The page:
Obviously there are problem cases, such as abstract facts such as those found in mathematics or the laws of physics. There arguably might be social or psychological facts that depend crucially on what people think. There are potential facts such as fragility. A fragile object is subject to breakage when dropped, even if it is never dropped. There are possibilities and all kinds of modal stuff.

    And truth, as I see it, is a property of propositions. It is a property of how we think or speak about facts. Explaining what that truth-property is has proven difficult. Generally speaking, I'm inclined to accept a correspondence theory of truth in most cases. Explaining precisely what propositions are and how a proposition can correspond to a fact is difficult, but it's the best I've got at the moment.

    Yes. There are metaphysical questions (what is reality?) and epistemological questions (how can beings like us know what is real?). Assuming that truth is correpondence of our propositions with reality, how can we ever know that such a correspondence exists and truth pertains? Wouldn't that require some kind of "God's-eye view" able to perceive the supposed correspondence from outside, so to speak, so as to judge it?

    Lots of people speak as if that was the case. I'm not convinced though.

    Sure. Typically we are biased towards believing things that we want to be true. That's the human condition I guess.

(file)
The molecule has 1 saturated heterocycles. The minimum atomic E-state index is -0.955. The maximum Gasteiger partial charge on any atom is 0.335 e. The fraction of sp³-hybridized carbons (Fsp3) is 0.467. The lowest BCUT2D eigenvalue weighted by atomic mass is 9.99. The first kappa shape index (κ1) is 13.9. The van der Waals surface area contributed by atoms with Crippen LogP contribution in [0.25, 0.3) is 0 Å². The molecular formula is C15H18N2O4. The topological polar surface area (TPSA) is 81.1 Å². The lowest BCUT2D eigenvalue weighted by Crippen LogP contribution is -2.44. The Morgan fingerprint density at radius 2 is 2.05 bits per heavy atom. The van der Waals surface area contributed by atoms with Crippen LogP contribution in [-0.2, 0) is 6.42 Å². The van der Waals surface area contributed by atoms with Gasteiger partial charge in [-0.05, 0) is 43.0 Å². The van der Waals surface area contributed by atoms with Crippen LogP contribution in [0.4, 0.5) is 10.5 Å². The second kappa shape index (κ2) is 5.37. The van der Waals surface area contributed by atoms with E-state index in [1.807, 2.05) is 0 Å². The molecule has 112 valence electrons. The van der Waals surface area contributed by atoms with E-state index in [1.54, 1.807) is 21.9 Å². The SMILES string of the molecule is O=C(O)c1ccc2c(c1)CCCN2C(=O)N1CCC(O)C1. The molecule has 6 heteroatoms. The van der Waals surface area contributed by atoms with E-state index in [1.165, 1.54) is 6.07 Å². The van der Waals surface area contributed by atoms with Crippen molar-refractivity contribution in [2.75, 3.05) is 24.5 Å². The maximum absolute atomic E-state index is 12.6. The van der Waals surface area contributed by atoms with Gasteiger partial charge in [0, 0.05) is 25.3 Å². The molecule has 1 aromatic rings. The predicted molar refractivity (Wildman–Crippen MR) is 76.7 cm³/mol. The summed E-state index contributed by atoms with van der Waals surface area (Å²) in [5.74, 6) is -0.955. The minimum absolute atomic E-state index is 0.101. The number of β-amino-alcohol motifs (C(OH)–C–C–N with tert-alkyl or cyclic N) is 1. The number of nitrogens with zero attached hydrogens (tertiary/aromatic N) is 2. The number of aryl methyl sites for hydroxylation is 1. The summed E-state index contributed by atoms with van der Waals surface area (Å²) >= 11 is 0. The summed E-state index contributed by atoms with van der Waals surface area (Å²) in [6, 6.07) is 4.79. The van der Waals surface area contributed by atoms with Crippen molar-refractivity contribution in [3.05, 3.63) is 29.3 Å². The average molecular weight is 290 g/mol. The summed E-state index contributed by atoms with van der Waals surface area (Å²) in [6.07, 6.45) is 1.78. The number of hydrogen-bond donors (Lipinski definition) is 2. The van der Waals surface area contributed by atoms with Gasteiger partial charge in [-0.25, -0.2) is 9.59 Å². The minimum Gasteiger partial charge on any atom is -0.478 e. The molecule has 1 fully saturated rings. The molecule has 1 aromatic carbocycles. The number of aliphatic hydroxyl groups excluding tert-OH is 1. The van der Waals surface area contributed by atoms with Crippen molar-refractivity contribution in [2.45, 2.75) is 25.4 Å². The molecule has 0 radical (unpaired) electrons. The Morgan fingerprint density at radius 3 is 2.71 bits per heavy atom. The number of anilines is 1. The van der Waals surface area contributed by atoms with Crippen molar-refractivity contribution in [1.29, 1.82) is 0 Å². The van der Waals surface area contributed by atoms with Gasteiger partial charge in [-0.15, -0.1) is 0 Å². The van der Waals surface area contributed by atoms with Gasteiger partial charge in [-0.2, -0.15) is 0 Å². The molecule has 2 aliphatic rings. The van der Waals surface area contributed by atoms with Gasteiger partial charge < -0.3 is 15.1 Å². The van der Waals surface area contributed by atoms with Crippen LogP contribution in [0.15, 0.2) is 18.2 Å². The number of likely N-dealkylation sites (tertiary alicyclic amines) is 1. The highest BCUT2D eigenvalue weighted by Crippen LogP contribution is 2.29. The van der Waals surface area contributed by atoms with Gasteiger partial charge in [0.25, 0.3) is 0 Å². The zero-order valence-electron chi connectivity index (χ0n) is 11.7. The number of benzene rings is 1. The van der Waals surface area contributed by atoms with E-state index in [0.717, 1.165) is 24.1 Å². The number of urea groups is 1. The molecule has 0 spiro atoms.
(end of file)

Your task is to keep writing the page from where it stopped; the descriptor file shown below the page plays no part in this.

Mathematical and some of the other abstract truths might arguably be better understood as coherence than correspondence. But I'm pretty solidly in the correspondence camp, I guess.

    That might conceivably be how mathematical truth works.


    My own tendency is to deny that moral propositions express moral truths. Mainly because I don't believe that objective moral facts exist. That being said, one can arguably express truths about what individuals or particular groups of people say and do regarding morality. Their speech and behavior might constitute objective facts to which propositions might correspond.

    But ultimately, when we ask whether whatever this individual or group says is 'good' really is good, I don't think that there's any truth to the matter. Our judgments in that regard are more a matter of our own feelings and intuitions. It might be possible to hypothesize about how these innate moral intuitions evolved in humans (evolutionary ethics is popular these days) so as to promote people working as social groups, but that still doesn't address whether what has evolved is really right and good.
     
    Last edited: Aug 2, 2023